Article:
Many in Russia and abroad interpreted Yevgeny Prigozhin’s June 23-24 mercenary mutiny as Putin’s biggest humiliation to date and as a sign of his weakness. The lesson taken by his army and security services is even more dangerous for the regime — that they should not interfere in any crisis involving those from the ruler’s inner circle. It is a poisonous combination, and no dictator can survive it in the long term.  

Fear is the closest ally of any dictator, and the best option for a regime under challenge often appears to be immediate repression, Stalin-like. But Putin is no Stalin, and is in the middle of a very difficult war. He needs all the resources available, including those who have betrayed and failed him, like the rogue leaders of mercenary groups and generals with conflicting loyalties.  

So Putin adopted a less dramatic approach. First, he decided to find a new use for Prigozhin having concluded that the mercurial ex-convict remains a valuable asset. It is true that Putin could have killed him (and still may), but while dictatorships are perfectly content to take lives, it’s not always their first response. 

Putin removed Prigozhin from the political game, sending him to Russia’s next-door client state, and once this problem was solved, immediately started looking for a way to use him. Wagner’s barracks in Belarus, some distance southeast of Minsk, and training sessions with Belarusian special forces troops just three miles from the Polish border, have already made the Ukrainians and neighboring NATO states nervous. It’s not subtle, but from the Kremlin’s point of view, it’s a win. 

Thus, the scene was prepared for the Belarusian dictator Aliaksandr Lukashenka to drop his July 23 bombshell in the presence of Putin and the TV cameras by claiming that Wagner fighters wanted to march towards the West. “We’ll go on an excursion to Warsaw, to Rzeszów,” Lukashenko quoted Prigozhin’s mercenaries as saying. The words were calculated to reach the ears of Poland, which is at the heart of NATO’s military response to the war in Ukraine and serves as the main logistical hub for arms flowing into Ukraine.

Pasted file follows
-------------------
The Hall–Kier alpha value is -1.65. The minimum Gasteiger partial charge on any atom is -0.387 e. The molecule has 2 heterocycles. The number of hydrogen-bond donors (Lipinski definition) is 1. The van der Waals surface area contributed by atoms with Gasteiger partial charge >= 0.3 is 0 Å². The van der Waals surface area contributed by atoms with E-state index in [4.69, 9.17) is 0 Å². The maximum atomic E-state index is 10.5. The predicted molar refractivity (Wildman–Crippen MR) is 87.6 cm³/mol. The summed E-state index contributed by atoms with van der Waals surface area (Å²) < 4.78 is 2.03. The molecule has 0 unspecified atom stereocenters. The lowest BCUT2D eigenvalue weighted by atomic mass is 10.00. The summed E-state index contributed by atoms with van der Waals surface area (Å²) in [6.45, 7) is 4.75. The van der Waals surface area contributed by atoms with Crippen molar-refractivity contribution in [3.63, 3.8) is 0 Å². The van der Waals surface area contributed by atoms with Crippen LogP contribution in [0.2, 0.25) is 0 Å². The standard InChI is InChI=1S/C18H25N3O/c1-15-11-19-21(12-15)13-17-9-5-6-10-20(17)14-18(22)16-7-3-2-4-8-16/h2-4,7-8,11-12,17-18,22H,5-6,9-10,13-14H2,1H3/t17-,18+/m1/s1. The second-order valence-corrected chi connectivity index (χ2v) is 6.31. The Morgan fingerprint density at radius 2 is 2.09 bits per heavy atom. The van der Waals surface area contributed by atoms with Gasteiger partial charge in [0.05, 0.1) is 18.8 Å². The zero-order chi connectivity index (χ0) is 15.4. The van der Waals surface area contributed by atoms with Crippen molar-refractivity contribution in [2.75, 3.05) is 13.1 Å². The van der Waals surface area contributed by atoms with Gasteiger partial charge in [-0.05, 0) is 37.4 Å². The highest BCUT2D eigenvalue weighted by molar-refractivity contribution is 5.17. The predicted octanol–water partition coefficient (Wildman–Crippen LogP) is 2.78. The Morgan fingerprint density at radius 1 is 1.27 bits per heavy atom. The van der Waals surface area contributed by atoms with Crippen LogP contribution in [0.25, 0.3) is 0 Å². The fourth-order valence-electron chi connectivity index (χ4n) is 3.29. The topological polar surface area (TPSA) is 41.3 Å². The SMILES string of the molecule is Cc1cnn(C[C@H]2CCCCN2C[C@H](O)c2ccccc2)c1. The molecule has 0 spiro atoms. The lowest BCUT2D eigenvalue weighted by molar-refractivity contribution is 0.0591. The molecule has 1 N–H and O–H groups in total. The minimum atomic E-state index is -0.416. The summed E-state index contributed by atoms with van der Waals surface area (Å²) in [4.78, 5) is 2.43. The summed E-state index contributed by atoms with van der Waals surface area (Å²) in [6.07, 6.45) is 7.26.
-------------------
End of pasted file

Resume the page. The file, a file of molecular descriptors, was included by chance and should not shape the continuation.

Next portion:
The city of Rzeszów — just 50 miles west of the Ukrainian border —  popped up in the news last month, when the mayor, Konrad Fijołek, let slip in an interview that a permanent NATO base for US, British, and Canadian forces was to be established in his town.   

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Lukashenka’s words can therefore be seen as a direct response, and as a broader threat to what the Russians will see as a target-rich area frustratingly beyond their reach (unless they want a direct confrontation with the alliance). Poland, and allies who already have troops based in the area, now have to consider the possibility that the Kremlin may drip-feed the battle-hardened and criminally inclined group into its territory to cause trouble. It is not clear how serious the threat is, but from now on, Poland must take the threat into account, and allocate resources to deal with it. On July 21, it announced the redeployment of units from the west of the country to the east for this reason. 

Next, Putin turned to the army and the security agencies charged with preserving political stability. The Kremlin made a conspicuously half-hearted effort to dispel rumors about the interrogations or even detentions of top Russian generals – including the commander of Russia’s war against Ukraine, General Sergey Surovikin, and possibly, the deputy head of GRU military intelligence, Lt. Gen. General Vladimir Alekseyev. He nonetheless reserved an option to return them to their positions – just as Putin did last year with the FSB General Sergei Beseda. After all, Putin doesn’t have the luxury of scattering his generals. Even so, the rumors reminded the army that Putin was still perfectly capable of harassing the top brass.  

Putin also moved the Interior Ministry’s Grom special forces unit (about 7,000 men) to the command of the National Guard, Rosgvardia. Thus, he straightened the special forces’ command structure but also delivered a lesson in military discipline. It was no big secret in the special forces that one way to avoid being sent to war was to get transferred to Grom. Not an option anymore.